Throwback to the time a stock analyst slashed his target price on mobile handset maker Palm in 2010, from more than $4 to $0 per share. That recommendation made investors panic and pushed the firm’s stock down by over 30%. One month later, Hewlett-Packard acquired Palm for $1.2 billion (or $5.70 per share). Those who believed to the analyst’s prediction ended up castigating themselves.

Most people acknowledge stock analysts are more knowledgeable and have more expertise than an average investor in terms of assessing stocks. But at the end of the day, stock analysts are also human beings and affected by certain psychological biases.

This article explains some of the common biases affecting analysts in order to determine their credibility.


Analysts have the vulnerability to stick with their past price targets. Therefore, they fail to correctly integrate new information into their estimates. For instance, an analyst was bearish on a stock and placed a low target price for a stock of Company XYZ. But all of a sudden, some negative news about the company affected its stock. The analyst won’t frequently adjust his target since he is anchored to his previous forecasts. Conversely, positive news may be not be fully reflected in his estimates.

Confirmation Bias

Also called the confirming evidence bias, every individual is affected by this to certain extent. When a person believes in something, they will frequently tend to reckon more on evidence or research backing their perspective. Their mantra is to see to believe. Let us put that view in an investing context. Investors or analysts that are bullish in the market often overweight evidence or figures supporting their investment thesis. Those who are bearish will do the opposite. To check if an analyst has this kind of bias, evaluate the consistency of the evidence being used. A year later, see if the evidence that back his view is still the same. A change in indicators used and text in the analysis postulating the old indicators are not as applicable anymore, which can be signs of a one-sided analysis.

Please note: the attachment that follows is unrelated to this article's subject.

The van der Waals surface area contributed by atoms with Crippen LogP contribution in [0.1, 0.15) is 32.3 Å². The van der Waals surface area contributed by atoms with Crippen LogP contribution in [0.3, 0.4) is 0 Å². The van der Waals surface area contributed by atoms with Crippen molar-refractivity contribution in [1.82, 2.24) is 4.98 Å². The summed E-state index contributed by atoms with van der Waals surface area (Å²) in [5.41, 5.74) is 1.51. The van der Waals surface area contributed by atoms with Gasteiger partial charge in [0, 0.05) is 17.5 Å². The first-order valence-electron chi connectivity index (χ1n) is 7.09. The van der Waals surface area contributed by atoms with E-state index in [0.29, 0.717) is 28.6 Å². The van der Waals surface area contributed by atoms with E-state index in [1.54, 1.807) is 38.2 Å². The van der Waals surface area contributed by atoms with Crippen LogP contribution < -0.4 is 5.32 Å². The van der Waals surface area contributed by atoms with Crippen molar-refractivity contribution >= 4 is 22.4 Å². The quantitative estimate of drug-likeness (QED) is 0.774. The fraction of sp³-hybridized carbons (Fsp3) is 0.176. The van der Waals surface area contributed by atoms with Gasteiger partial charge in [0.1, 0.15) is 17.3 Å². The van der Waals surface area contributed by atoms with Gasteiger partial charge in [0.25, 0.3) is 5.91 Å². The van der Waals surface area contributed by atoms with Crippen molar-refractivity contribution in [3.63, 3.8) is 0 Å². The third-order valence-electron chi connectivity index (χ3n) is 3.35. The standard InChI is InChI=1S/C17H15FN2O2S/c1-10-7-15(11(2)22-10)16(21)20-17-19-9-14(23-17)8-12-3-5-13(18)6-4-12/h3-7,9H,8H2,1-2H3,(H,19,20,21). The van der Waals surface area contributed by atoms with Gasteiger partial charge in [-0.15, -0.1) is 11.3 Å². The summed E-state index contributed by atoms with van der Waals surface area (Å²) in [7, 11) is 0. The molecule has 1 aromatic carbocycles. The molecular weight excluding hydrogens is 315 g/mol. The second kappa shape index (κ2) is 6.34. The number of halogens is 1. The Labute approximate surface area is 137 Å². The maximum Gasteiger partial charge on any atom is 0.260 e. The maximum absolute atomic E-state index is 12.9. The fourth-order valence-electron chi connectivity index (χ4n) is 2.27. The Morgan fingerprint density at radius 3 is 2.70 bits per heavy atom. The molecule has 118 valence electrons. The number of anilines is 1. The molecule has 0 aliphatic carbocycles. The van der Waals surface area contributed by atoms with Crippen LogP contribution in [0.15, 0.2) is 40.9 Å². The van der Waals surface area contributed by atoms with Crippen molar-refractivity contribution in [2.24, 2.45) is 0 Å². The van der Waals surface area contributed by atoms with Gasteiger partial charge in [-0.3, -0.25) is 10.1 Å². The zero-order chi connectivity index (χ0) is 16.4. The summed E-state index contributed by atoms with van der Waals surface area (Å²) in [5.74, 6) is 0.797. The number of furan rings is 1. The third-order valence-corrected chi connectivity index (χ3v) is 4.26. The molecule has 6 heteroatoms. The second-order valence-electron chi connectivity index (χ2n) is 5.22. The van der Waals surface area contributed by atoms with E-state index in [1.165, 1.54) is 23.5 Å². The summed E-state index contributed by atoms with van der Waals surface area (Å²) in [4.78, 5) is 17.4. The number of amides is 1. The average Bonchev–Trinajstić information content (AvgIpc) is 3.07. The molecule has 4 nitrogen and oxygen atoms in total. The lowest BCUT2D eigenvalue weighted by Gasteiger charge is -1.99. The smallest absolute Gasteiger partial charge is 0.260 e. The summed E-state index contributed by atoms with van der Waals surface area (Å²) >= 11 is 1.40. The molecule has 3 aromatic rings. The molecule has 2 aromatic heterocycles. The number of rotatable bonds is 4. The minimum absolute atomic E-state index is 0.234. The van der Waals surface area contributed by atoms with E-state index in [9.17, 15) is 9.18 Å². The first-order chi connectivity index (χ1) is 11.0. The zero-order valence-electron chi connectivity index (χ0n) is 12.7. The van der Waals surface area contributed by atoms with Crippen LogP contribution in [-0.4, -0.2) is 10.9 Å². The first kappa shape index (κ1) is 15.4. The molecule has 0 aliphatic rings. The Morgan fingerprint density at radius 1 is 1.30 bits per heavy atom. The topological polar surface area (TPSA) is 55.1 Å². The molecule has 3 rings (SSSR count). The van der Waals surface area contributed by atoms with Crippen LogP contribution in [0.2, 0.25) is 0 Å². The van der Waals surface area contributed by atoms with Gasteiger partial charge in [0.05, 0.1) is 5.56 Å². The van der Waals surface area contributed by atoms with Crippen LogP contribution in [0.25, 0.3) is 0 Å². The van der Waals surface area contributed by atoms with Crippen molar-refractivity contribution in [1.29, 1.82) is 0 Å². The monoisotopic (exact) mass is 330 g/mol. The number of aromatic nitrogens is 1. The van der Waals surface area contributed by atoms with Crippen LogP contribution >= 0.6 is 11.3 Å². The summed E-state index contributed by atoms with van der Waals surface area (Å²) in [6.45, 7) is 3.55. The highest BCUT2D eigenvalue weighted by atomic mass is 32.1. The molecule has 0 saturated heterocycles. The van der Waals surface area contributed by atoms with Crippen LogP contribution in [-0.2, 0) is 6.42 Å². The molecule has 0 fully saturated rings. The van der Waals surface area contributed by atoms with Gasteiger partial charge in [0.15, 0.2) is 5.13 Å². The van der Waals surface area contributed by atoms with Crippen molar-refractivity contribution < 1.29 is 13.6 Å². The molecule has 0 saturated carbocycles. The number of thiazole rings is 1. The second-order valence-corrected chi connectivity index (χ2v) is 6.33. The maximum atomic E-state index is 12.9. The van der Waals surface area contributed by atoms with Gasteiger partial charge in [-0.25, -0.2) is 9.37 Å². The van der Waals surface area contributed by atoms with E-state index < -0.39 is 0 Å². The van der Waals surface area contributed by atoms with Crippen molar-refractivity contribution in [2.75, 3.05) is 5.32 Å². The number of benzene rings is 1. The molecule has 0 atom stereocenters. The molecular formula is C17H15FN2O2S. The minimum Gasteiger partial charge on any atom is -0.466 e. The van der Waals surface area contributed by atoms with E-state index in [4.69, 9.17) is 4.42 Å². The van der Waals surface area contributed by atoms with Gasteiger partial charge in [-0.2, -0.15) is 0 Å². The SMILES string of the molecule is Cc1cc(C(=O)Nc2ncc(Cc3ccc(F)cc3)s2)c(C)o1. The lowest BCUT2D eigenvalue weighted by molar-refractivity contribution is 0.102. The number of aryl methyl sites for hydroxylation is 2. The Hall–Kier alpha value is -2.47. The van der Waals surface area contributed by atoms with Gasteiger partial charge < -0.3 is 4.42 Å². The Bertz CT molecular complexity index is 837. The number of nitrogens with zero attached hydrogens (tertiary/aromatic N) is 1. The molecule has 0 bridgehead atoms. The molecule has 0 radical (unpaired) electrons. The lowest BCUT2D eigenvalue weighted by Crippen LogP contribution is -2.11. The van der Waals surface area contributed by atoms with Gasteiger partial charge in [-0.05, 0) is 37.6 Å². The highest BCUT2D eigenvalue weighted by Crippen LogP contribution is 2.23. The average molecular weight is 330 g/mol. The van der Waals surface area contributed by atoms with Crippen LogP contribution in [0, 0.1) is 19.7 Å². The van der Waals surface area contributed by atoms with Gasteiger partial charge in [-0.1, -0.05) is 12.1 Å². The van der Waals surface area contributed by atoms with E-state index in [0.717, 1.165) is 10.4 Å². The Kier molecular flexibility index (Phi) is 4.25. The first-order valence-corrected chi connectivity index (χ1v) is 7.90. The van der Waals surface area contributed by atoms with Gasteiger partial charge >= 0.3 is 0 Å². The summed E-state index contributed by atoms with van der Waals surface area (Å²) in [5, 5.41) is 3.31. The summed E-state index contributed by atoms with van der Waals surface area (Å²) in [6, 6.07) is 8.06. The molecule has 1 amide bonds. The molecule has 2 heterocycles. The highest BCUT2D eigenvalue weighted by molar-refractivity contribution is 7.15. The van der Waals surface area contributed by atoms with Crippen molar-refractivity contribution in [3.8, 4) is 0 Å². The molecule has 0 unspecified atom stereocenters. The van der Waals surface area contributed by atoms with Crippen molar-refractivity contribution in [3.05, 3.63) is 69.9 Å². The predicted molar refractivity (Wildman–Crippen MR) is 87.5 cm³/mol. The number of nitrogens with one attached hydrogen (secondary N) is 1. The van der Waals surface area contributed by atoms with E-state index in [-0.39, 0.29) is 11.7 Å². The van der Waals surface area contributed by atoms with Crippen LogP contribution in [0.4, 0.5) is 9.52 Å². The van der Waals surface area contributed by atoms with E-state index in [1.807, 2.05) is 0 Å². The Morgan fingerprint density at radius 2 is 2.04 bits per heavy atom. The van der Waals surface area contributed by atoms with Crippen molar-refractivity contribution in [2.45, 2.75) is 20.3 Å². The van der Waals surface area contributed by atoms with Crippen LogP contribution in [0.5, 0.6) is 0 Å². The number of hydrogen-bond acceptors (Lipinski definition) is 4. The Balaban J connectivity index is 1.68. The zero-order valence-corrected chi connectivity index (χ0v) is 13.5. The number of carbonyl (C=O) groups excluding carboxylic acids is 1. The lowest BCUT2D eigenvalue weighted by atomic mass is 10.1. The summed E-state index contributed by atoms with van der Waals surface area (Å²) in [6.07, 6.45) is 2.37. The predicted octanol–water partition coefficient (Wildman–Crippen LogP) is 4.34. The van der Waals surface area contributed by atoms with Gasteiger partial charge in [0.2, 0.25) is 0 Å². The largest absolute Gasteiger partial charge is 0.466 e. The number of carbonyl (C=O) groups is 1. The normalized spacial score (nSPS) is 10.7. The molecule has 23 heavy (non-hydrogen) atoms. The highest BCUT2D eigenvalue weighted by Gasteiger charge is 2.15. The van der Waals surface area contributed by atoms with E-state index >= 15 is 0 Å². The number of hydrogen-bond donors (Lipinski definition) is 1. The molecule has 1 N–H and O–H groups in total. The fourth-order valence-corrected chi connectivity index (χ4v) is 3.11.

Gambler’s Fallacy

This bias affects a person’s capacity to assess the odds in a situation the right way. This fallacy states when a person thinks the outcome of a specific random event is less possible to take place after an event or series of event. Remember that previous occurrences do not alter the likelihood particular events will happen in the future. And investing is way different from gambling. The situation in the market will not be as crystal clear as this is. However, being familiar with this bias can help an individual find it out way easier.

Herd Effect/Prudence/Status Quo

In high school, we agree with to our friends and not stick out. Same thing with investing. It demonstrates the pressure to conform among fellows. Most analysts have the tendency to come up with estimates which are relative to what everyone else is doing and avoid going too far away from the majority. This bias is one reason on why we often see so many buy recommendations in relation to sell recommendations. By doing such, analysts gain an incentive such as a continued employment. They can always blame everyone else if they are wrong after all.


Most of the time, an analyst is too confident in their capacity to predict earnings, price targets, or other economic indicators. An overly done, precise estimation is the first sign of overconfidence. Forecasting is very difficult to get right, but a good analyst will use a forecast range. An overconfident recommendation can cause others to act more often than they want to – and to lose more money, making them regret their investing decisions.